At USS Bowfin Submarine Museum & Park there are many different exhibits the whole family can enjoy. In addition to the submarine itself we have a submarine museum with many exciting exhibits inside, as well as many fantastic outdoor exhibits.
In an effort to expand our reach and impact, USS Bowfin Submarine Museum & Park is currently undergoing a major expansion and renovation project, which involves the temporary closure of the museum and certain other exhibits and parts of the park. The USS Bowfin itself remains open during our improvement project. The gift shop, food service, all concessions, and the lanai will remain open as well. Please visit our social media channels for the latest updates on progress in our museum and park!
The USS Bowfin Bell was missing after her move between San Diego, California, and Seattle, Washington. In 1996 the bell resurfaced and was offered to the museum. Three naval reservists in California volunteered to verify its authenticity and within months, the Bowfin and her bell were reunited.
Another exhibit is Bowfin’s second battle flag, which was stored in Bowfin crew member Jack Updegraff’s parents’ attic and forgotten about for almost 50 years! It was rediscovered and donated to Bowfin Museum’s collection just in time for the crew’s reunion on the boat.
Other exhibits include a Bowfin launching cachet and a Purple Heart that was bestowed upon crew member Reid Lee, the only Bowfin casualty of war. Lee received shrapnel wounds during a surface engagement on the seventh patrol. The Purple Heart, a decoration instituted by Gen. George Washington, is named after the only type of wood capable of withstanding the constant stress of repeated firing.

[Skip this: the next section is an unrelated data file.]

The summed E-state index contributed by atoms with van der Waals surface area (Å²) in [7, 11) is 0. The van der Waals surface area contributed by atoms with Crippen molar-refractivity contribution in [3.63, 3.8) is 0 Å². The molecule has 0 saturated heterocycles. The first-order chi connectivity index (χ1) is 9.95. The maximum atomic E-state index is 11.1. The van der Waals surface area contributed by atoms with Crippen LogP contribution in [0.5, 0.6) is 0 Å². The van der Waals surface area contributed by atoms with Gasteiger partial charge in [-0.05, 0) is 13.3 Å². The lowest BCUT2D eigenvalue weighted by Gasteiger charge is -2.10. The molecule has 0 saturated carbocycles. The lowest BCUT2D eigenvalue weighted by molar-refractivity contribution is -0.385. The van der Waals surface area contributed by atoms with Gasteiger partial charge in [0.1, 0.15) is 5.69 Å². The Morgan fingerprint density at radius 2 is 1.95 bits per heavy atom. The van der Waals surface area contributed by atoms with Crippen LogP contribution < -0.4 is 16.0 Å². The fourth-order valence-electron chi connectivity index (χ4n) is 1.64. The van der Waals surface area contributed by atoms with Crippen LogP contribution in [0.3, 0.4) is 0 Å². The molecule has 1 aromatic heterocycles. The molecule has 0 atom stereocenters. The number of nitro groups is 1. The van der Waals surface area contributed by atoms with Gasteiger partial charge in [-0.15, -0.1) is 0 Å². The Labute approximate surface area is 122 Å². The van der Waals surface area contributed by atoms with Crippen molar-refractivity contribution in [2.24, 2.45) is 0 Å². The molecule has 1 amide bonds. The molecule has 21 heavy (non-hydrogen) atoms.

Hanging from the ceiling beams in the World War II section of the museum are replicas of submarine battleflags of many submarines that fought in the Pacific. Because these flags are unofficial and were individually designed by the crewmen of the different boats, the creativity, style, and design of each varies. The one element common to all of them is the pride of the men who served. Many of the flags were made with materials that were found on the boats and sewn by the members of the crew.
Generally, a submarine’s battleflag included a mascot in caricature, a record of how many enemy ships were sunk and important commendations awarded to the boat (the Presidential Unit Citation, for example). Damaged ships, airmen rescued, mines laid and other special missions were also indicated on the flags.
The Poseidon C-3 missile, with all of its electronics, hydraulics and propulsion elements still intact, is on display for visitors to examine at USS Bowfin Submarine Museum & Park.
This massive cutaway mock-up weighs 12,000 pounds, is 34 feet long and is 74 inches in diameter. The C-3 strategic missile was capable of being launched from a submerged Fleet Ballistic Missile submarine. The first submarine to carry and launch a C-3 missile was USS James Madison (SSBN-627) in August 1970. The missile was donated to the Museum by the U.S. Navy through Lockheed Missile and Space Company, which manufactured the C-3 missiles for the Navy.
We have five submarine bells from WWII submarines. USS Narwhal (SS-167), USS Bowfin (SS-287), USS S-9 (SS-114), USS Snook (SS-279) and the famous USS Wahoo (SS-238). Each submarine was given a bell, but the bells were never taken with them on war patrols.